technological expertise, training and support in hESC culture, maintenance, distribution and management, meeting the needs of both experienced and first-time users in the life sciences research community. Working with labs in academia and industry, the DHSCRT seeks to contribute to achieving the goals of translational research, in line with the CDB mission to establish a solid scientific foundation for regenerative medicine. – Organogenesis and Neurogenesis;  The complexity of the fully formed brain defies description, yet this organ arises from a nondescript clump of cells in the embryo. The specification of the dorsal-ventral (back-belly) axis is significant in neural development in that the central nervous system forms on the dorsal side of the body in all vertebrate orders. This process is dictated by the effects of a number of signaling factors that diffuse from organizing centers and direct dorsal ectoderm to maintain a neural fate. These molecules, which include Noggin, Chordin, Follistatin and their homologs, participate in elaborate signaling networks in which factors collaborate and compete to initiate the embryonic nervous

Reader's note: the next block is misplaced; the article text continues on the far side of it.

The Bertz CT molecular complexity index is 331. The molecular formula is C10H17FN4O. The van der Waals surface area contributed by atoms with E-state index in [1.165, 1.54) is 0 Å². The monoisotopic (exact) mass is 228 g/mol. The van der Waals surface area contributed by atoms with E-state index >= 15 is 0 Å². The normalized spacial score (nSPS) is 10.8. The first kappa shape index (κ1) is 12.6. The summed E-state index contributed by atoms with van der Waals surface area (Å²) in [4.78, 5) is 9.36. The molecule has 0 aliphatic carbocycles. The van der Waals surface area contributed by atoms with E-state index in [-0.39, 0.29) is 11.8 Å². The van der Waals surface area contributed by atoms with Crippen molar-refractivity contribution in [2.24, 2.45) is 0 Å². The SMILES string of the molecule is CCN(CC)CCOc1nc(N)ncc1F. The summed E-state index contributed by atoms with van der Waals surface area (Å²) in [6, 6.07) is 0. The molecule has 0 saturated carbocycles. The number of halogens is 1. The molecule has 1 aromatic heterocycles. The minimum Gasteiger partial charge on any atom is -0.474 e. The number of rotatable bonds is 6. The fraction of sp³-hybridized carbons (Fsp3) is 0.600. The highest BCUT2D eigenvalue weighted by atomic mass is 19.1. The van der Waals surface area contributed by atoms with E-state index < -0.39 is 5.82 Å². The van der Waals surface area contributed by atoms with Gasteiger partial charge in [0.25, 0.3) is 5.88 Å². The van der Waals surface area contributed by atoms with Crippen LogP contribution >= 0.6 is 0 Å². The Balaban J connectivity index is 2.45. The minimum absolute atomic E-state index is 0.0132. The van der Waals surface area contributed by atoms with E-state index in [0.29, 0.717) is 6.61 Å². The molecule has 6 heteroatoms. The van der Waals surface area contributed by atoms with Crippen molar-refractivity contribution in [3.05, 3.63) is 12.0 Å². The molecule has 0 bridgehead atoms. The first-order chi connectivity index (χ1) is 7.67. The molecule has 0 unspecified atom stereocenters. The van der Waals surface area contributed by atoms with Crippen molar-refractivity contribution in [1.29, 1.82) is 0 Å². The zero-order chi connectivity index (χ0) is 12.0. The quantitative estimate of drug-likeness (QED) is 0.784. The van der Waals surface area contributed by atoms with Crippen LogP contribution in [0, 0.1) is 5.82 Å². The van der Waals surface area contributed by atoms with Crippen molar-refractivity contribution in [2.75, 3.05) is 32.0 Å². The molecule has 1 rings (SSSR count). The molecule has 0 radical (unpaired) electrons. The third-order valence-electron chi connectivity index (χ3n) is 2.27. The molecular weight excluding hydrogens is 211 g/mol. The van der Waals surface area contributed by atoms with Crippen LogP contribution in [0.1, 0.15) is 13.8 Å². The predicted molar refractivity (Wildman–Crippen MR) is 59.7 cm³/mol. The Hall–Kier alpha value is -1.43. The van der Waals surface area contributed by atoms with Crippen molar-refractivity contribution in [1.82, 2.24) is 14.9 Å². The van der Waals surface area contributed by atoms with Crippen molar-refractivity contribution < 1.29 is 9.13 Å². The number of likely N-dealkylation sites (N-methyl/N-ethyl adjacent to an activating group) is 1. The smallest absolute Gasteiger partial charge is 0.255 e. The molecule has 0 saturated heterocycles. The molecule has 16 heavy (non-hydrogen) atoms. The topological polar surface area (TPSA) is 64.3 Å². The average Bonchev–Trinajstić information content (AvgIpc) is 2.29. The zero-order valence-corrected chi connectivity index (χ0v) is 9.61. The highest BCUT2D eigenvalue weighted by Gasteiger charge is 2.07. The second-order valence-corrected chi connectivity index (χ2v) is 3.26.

system. Using the African clawed frog, Xenopus laevis , as a model in molecular embryological studies, our group is engaged in clarifying the structure and extent of the signaling networks involved in setting up the dorsal-ventral axis and determining neural fate in the ectoderm. These studies focus on molecules that operate at early stages in embryonic development to lay down a complex of permissive, instructive and inhibitory patterns that determines the growth and differentiation of the brain in its earliest stages of development. The group is now also actively developing effective methods of inducing neuralization in mammals, work which it is hoped will contribute to basic research by providing in vitro experimental systems for use in the analysis of mammalian neurogenesis. In addition, this approach has potential for applications in the treatment of neurodegenerative disorders, such as Parkinson disease. Using a system developed in our lab, we have succeeded in inducing mouse and primate embryonic stem (ES) cells to differentiate into a range of specialized neuronal types. The application of similar techniques to human ES cells represents a field of study that, although it remains at quite an early stage, shows immense clinical promise.  By studying very early neurogenesis, and the mechanisms of neuronal differentiation, our lab aims to understand the molecular basis underpinningthe formation of so intricate a system as the mammalian neural network, in the hopes that, by looking at the elegant simplicity of the embryonic brain, it may one day be possible to understand the cellular bases of the mind’s activity. Contact: Douglas Sipp.    RIKEN CDB, Office for Science Communications and International Affairs. News from: RIKEN Center for Developmental Biology